Wunjo [pronounced Vun-yo] is a very happy rune and one of the least complicated to unpack. Translated to English it simply means ‘joy’ or ‘bliss’. For me, it is a rune of success, contentment and happiness on the earthly plane rather than any sort of spiritual ecstasy or enlightenment (which we will see later in the rune Sowilo). Representing the more mundane joys of life, I see Wunjo represented in the happier cards of the tarot’s minor arcana such as the 6 of Wands, where will and sustained efforts have yielded success. There is a sense of joyous recognition for the things we have achieved and the acknowledgment that our successes positively impact not only ourselves, but also those closest to us.

wunjo upright BLOG

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Exploring Tarot and Rune Correspondences: 7 – Gebo


Gebo [pronounced Gay-bo] means “gift”. Far easier to unpack than previous runes, Gebo nonetheless carries a vital message about the importance of generosity, reciprocity and charity in maintaining friendships and happy communities. Amongst the Germanic peoples, practicing good hospitality and generosity were the glue that held communities together, and there were few insults to a person’s honour more serious than the accusation of being ungenerous. At its heart then, Gebo tells us that to build strong bonds of friendship, love and community we must be giving of our time, resources and compassion. Continue reading

Exploring Tarot and Rune Correspondences: 6 – Kenaz

kenaz upright

Kenaz [pronounced ken-ahz] is another rune attributed different meanings and rich with symbolism, so there are quite a few cards to cover! The most widely accepted interpretation is torch, as attested in the Anglo-Saxon rune poem. At its heart, this rune speaks to the human discovery of fire, an event of pure elemental harnessing that empowered humankind and shaped our destiny and capacity for not only survival but also our ability as a species to thrive. As such, Kenaz is associated with spiritual revelation, enlightenment and the powerful wisdom of the gods. On a more mundane level, it speaks of a time of teaching or learning and opportunities for knowledge, clarity, understanding and utilising skills Continue reading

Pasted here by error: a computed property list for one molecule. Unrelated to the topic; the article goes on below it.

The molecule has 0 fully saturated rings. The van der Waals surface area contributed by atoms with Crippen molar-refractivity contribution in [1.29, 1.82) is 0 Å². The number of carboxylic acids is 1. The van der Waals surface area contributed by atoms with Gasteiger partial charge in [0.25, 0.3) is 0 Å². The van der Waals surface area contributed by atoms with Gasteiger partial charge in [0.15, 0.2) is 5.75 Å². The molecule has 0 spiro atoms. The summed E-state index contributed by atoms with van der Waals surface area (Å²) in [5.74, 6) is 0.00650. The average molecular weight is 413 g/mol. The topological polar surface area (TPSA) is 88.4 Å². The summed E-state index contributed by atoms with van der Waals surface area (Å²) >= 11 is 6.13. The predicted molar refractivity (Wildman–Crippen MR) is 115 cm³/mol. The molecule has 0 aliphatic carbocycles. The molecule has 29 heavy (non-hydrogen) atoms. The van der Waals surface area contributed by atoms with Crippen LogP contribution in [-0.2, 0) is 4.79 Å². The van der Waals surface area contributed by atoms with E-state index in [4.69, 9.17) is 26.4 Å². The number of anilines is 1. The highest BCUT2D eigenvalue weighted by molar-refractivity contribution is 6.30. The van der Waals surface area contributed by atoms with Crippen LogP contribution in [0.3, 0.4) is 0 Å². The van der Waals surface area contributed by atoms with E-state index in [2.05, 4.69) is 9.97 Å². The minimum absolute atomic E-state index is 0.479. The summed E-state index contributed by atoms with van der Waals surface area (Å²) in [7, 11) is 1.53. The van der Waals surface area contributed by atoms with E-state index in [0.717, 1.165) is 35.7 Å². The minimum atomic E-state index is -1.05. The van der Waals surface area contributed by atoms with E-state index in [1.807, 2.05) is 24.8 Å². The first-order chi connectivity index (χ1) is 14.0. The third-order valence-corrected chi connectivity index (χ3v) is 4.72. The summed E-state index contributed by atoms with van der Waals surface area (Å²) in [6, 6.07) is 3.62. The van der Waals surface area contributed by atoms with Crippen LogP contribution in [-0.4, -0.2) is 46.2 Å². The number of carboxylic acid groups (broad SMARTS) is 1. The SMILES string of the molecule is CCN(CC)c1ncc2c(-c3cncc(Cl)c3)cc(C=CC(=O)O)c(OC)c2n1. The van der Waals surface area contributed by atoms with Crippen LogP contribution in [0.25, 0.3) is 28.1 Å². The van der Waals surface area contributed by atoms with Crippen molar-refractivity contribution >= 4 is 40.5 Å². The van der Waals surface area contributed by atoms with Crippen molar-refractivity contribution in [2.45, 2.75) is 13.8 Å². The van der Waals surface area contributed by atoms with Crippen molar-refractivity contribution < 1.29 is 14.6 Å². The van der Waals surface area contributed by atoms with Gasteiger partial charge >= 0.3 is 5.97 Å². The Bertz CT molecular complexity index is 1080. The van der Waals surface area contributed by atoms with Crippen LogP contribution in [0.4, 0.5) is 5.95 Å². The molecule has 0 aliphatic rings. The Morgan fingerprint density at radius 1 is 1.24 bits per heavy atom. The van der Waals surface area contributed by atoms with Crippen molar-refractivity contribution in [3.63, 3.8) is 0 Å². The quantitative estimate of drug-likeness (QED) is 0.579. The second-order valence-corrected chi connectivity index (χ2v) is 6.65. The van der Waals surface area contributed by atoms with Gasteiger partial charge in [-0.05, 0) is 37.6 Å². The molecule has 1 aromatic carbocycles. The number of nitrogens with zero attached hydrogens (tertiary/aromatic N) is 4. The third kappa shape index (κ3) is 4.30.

Exploring Tarot and Rune Correspondences: 5 – Raidho


Raidho [pronounced Ride-ho] translates to ‘rider’ but is also commonly associated with numerous forms of travel, including by cart, wagon, chariot or even boat. It is the traveller’s rune of movement, rhythm, speed, action and purpose. The most obvious associated card related to this rune is the Chariot, where we see the harnessing of wild forces to speed us to our destination. Both Raidho and the Chariot conjure images of will and adventure, they are the tidal waves of momentum that keeps us moving, driving, ever onwards.

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Exploring Tarot and Rune Correspondences: 4 – Ansuz

ansuz upright

Ansuz [pronounced Ahn-sooz] is the rune of Odin and holds a variety of meanings associated with the characteristics and adventures of the All Father, so you will be seeing a few more tarot cards than usual for this instalment! As the God of human consciousness, speech, language, and prophecy, Ansuz is also related to the mouth and all the sounds that emit from it – truth, lies, chants, prayers, wisdom, gossip and breath.


Often associated with the element of air and Mercury, Odin, and thus Ansuz, share much in common with the Magician. In both we see bearers of messages and master communicators with immense powers to manifest divine will on Earth. Much like the Hierophant also, is the idea of the transmission of divine wisdom. Both fathers of a faith, the words these characters speak are potent and sacred, uplifting the souls and enriching the knowledge of humankind.